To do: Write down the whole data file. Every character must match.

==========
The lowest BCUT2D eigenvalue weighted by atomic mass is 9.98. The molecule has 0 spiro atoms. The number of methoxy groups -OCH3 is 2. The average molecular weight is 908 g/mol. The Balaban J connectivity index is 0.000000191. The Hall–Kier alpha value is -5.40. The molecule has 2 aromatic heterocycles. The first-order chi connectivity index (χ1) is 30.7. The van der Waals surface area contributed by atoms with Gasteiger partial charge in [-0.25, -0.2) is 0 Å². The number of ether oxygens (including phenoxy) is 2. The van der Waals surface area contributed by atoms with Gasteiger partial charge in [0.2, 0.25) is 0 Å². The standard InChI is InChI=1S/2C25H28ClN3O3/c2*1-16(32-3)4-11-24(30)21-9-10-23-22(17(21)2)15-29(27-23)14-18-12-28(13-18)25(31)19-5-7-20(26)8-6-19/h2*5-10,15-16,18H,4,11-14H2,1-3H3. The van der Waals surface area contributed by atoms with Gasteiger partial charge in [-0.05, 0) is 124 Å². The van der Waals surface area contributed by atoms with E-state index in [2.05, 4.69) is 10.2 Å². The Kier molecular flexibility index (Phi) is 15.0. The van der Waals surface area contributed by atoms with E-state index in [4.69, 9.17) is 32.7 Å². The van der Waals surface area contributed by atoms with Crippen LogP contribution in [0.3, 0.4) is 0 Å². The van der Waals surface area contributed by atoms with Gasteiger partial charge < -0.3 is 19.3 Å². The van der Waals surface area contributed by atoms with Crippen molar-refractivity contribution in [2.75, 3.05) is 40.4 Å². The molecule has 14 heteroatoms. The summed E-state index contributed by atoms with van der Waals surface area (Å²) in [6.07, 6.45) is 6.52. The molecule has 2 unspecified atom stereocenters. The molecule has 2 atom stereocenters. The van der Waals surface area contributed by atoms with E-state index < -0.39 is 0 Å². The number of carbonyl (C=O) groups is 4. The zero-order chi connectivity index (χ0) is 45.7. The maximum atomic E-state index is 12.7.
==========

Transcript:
The lowest BCUT2D eigenvalue weighted by atomic mass is 9.98. The molecule has 0 spiro atoms. The number of methoxy groups -OCH3 is 2. The average molecular weight is 908 g/mol. The Balaban J connectivity index is 0.000000191. The Hall–Kier alpha value is -5.40. The molecule has 2 aromatic heterocycles. The first-order chi connectivity index (χ1) is 30.7. The van der Waals surface area contributed by atoms with Gasteiger partial charge in [-0.25, -0.2) is 0 Å². The number of ether oxygens (including phenoxy) is 2. The van der Waals surface area contributed by atoms with Gasteiger partial charge in [0.2, 0.25) is 0 Å². The standard InChI is InChI=1S/2C25H28ClN3O3/c2*1-16(32-3)4-11-24(30)21-9-10-23-22(17(21)2)15-29(27-23)14-18-12-28(13-18)25(31)19-5-7-20(26)8-6-19/h2*5-10,15-16,18H,4,11-14H2,1-3H3. The van der Waals surface area contributed by atoms with Gasteiger partial charge in [-0.05, 0) is 124 Å². The van der Waals surface area contributed by atoms with E-state index in [2.05, 4.69) is 10.2 Å². The Kier molecular flexibility index (Phi) is 15.0. The van der Waals surface area contributed by atoms with E-state index in [4.69, 9.17) is 32.7 Å². The van der Waals surface area contributed by atoms with Crippen LogP contribution in [0.3, 0.4) is 0 Å². The van der Waals surface area contributed by atoms with Gasteiger partial charge < -0.3 is 19.3 Å². The van der Waals surface area contributed by atoms with Crippen molar-refractivity contribution in [2.75, 3.05) is 40.4 Å². The molecule has 14 heteroatoms. The summed E-state index contributed by atoms with van der Waals surface area (Å²) in [6.07, 6.45) is 6.52. The molecule has 2 unspecified atom stereocenters. The molecule has 2 atom stereocenters. The van der Waals surface area contributed by atoms with E-state index < -0.39 is 0 Å². The number of carbonyl (C=O) groups is 4. The zero-order chi connectivity index (χ0) is 45.7. The maximum atomic E-state index is 12.7.